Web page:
His comments came after the European Court was asked for legal clarification of whether obesity is a disability following the case of a Danish childminder, Kaltoft, who was dismissed from his job with a Local Authority after 15 years. During this time, he was obese and had unsuccessfully attempted to lose weight. His employers, Billund Municipality, claimed he had been released due to a “declining number of children”. Mr Kaltoft claimed he had been dismissed because of his size and therefore discriminated against, on the basis that obesity is a disability.
The issues were raised before the European Court in June 2014 and, pending the court ruling, the advocate general issued an opinion on the case.
His position was that while obesity itself isn’t a category of disability (and so doesn’t attract automatic discrimination protection), there will be circumstances where the impact of significant obesity will to lead to disability.
He highlighted morbid obesity as an example (those with a Body Mass Index of 40 or more) where the obesity has reached a point which “plainly hinders full participation in professional life on an equal footing with other employees due to the physical and/or psychological limitations that it entails”.
In the AG’s view, only obesity considered severe, extreme or morbid will create “limitations” that will amount to a disability in the legal sense (limitations on mobility, endurance and mood).
He emphasised that it’s irrelevant whether the obesity is caused by “simple excessive energy intake in relation to energy expended” or by a psychological or metabolic problem or side-effect of medication. If a disability is self-inflicted, this doesn’t prevent it being a protected disability – the focus has to be on the effect, not the cause.
In December 2014, the EU’s highest court ruled that obesity can constitute a disability when it “hinders the full and effective participation of the person concerned in professional life on an equal basis with other workers”. This ruling is binding across the whole of the EU.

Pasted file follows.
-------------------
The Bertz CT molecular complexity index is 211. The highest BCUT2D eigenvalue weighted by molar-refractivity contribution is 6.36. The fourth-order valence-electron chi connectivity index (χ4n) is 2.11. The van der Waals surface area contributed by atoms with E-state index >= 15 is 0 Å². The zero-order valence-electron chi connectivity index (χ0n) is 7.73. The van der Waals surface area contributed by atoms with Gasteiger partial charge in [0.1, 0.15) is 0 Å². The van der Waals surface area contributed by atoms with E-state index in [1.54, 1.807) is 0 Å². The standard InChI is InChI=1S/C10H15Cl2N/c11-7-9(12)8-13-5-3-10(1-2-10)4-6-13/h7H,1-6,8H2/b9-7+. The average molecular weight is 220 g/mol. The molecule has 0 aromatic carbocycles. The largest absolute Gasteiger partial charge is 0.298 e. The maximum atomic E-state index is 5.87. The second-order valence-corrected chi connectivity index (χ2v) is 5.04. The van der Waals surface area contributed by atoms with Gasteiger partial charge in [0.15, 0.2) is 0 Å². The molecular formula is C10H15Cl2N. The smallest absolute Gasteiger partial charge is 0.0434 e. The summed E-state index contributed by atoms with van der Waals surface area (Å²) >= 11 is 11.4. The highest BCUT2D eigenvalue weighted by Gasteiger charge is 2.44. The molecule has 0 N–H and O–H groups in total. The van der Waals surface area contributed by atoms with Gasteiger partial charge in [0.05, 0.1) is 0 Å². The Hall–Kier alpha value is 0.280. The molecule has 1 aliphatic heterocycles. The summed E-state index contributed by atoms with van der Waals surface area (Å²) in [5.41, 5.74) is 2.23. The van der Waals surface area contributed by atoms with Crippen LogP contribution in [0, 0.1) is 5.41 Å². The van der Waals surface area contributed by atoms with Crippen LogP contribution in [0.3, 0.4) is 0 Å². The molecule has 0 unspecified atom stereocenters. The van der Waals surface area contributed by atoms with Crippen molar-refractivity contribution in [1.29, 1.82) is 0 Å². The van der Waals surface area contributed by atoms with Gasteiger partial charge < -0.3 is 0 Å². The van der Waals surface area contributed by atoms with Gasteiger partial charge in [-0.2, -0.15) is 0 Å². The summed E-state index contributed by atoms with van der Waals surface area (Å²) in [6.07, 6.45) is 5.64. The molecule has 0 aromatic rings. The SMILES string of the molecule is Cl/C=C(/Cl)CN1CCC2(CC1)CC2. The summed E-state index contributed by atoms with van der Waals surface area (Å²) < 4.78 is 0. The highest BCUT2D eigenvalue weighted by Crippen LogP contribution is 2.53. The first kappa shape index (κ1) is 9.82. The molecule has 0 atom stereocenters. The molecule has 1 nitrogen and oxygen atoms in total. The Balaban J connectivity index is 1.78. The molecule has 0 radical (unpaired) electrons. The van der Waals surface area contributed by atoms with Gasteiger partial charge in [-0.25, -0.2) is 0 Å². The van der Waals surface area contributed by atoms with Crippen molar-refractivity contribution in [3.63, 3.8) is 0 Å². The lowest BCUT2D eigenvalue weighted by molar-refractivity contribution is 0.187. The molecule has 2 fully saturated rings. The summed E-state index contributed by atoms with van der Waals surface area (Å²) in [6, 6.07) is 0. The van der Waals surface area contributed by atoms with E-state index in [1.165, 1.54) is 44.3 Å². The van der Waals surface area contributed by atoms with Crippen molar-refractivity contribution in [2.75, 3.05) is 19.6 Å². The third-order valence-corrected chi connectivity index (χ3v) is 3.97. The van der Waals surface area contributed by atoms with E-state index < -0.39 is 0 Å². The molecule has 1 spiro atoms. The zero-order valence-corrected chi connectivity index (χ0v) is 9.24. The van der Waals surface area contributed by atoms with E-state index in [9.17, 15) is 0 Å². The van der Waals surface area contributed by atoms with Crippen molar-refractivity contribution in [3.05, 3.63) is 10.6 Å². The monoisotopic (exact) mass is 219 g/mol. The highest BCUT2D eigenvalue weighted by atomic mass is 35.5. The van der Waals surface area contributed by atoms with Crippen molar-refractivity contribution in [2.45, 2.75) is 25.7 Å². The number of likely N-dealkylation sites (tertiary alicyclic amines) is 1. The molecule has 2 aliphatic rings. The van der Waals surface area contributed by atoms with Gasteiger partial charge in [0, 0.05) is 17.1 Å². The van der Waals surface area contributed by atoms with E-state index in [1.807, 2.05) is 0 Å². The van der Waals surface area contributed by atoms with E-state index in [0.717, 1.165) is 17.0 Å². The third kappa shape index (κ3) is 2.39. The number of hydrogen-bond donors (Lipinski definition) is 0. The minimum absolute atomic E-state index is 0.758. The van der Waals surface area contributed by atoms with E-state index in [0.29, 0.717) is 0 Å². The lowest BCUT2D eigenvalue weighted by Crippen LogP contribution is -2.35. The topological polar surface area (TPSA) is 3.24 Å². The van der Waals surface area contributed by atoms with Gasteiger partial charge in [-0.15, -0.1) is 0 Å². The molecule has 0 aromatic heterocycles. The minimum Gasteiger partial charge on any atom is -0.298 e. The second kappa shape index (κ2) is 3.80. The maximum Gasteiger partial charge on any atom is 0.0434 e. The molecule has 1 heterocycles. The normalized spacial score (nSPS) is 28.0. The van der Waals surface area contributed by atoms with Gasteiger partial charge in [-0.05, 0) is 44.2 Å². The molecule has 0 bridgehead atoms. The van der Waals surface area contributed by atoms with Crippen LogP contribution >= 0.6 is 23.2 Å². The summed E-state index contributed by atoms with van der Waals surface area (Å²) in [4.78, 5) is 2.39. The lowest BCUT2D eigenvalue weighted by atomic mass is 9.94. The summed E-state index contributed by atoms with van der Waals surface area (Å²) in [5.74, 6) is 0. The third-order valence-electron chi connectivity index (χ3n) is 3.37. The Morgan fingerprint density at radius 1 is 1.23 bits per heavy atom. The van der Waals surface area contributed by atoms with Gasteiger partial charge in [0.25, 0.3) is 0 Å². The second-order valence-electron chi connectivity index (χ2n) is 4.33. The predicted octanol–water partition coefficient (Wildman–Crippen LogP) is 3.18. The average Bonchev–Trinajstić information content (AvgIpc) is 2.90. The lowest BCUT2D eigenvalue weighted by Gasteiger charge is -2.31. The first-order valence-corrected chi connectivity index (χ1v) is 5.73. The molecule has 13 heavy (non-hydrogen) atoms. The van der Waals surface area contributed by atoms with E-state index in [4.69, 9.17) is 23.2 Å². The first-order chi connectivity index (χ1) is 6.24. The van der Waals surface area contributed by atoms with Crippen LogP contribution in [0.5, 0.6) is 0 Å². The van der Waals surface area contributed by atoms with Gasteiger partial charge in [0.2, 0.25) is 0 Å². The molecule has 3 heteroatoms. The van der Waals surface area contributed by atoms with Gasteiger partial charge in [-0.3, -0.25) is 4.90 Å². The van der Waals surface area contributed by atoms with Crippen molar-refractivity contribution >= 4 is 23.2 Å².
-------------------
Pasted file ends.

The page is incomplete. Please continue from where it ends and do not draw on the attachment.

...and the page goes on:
They went on to say:
“Such would be the case, in particular, if the obesity of the worker hindered that participation on account of reduced mobility or the onset of medical conditions preventing that person from carrying out work or causing discomfort when exercising professional activity.”
The EU left the Danish Court to decide whether Kaltoft’s obesity falls within the definition of disability. Their ruling came in 2016, when the courts decreed that his obesity didn’t constitute a disability, given that his obesity hadn’t prevented him from performing his job like his fellow employees.
How does this affect UK businesses?
The UK’s Equality Act 2010, which includes our disability laws, derives from the European Equal Treatment Framework Directive. This judgement therefore affects the UK, although it’s unlikely there’ll be any domestic legislative change.
26% of UK adults were classified as obese in a 2016/17 study by the NHS, and close to five million people are projected to be diagnosed with morbid obesity in the next two decades.
As things stand at the moment, UK Courts will have to work out whether other conditions associated with obesity – breathlessness, joint pain, general mobility issues – are also sufficiently disabling.
Employers will therefore need to tread carefully when disciplining or dismissing an overweight employee – and take steps to understand any underlying medical conditions or associated conditions, on an individual, case-by-case basis. Similarly, it may be unlawful to reject a job applicant simply because they’re overweight.
Practically, this also affects employers, since they have to make reasonable adjustments in the workplace to help accommodate employees, under the Equality Act, where someone has a disability. This could include purchasing new, specialist, office furniture, providing parking spaces closer to the building and altering recruitment and training procedures.